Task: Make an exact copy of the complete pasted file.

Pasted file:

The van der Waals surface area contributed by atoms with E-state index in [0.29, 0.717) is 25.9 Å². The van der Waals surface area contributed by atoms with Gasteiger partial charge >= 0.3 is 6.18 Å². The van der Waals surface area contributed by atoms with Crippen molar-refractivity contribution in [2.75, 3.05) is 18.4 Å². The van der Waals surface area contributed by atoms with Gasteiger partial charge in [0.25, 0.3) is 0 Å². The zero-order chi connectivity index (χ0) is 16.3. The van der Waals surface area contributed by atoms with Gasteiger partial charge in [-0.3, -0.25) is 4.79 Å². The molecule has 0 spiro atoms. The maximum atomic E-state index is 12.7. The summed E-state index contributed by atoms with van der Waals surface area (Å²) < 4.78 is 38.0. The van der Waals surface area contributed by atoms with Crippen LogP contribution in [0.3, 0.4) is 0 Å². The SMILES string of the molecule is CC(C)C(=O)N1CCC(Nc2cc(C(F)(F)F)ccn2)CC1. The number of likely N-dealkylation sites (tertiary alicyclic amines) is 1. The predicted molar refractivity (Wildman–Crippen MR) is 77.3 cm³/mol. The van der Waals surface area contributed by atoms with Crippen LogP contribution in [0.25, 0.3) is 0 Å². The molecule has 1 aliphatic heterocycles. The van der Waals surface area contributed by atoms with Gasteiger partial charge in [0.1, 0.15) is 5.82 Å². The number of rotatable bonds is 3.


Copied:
The van der Waals surface area contributed by atoms with E-state index in [0.29, 0.717) is 25.9 Å². The van der Waals surface area contributed by atoms with Gasteiger partial charge >= 0.3 is 6.18 Å². The van der Waals surface area contributed by atoms with Crippen molar-refractivity contribution in [2.75, 3.05) is 18.4 Å². The van der Waals surface area contributed by atoms with Gasteiger partial charge in [0.25, 0.3) is 0 Å². The zero-order chi connectivity index (χ0) is 16.3. The van der Waals surface area contributed by atoms with Gasteiger partial charge in [-0.3, -0.25) is 4.79 Å². The molecule has 0 spiro atoms. The maximum atomic E-state index is 12.7. The summed E-state index contributed by atoms with van der Waals surface area (Å²) < 4.78 is 38.0. The van der Waals surface area contributed by atoms with Crippen LogP contribution in [0.3, 0.4) is 0 Å². The SMILES string of the molecule is CC(C)C(=O)N1CCC(Nc2cc(C(F)(F)F)ccn2)CC1. The number of likely N-dealkylation sites (tertiary alicyclic amines) is 1. The predicted molar refractivity (Wildman–Crippen MR) is 77.3 cm³/mol. The van der Waals surface area contributed by atoms with Crippen LogP contribution in [0.25, 0.3) is 0 Å². The molecule has 1 aliphatic heterocycles. The van der Waals surface area contributed by atoms with Gasteiger partial charge in [0.1, 0.15) is 5.82 Å². The number of rotatable bonds is 3.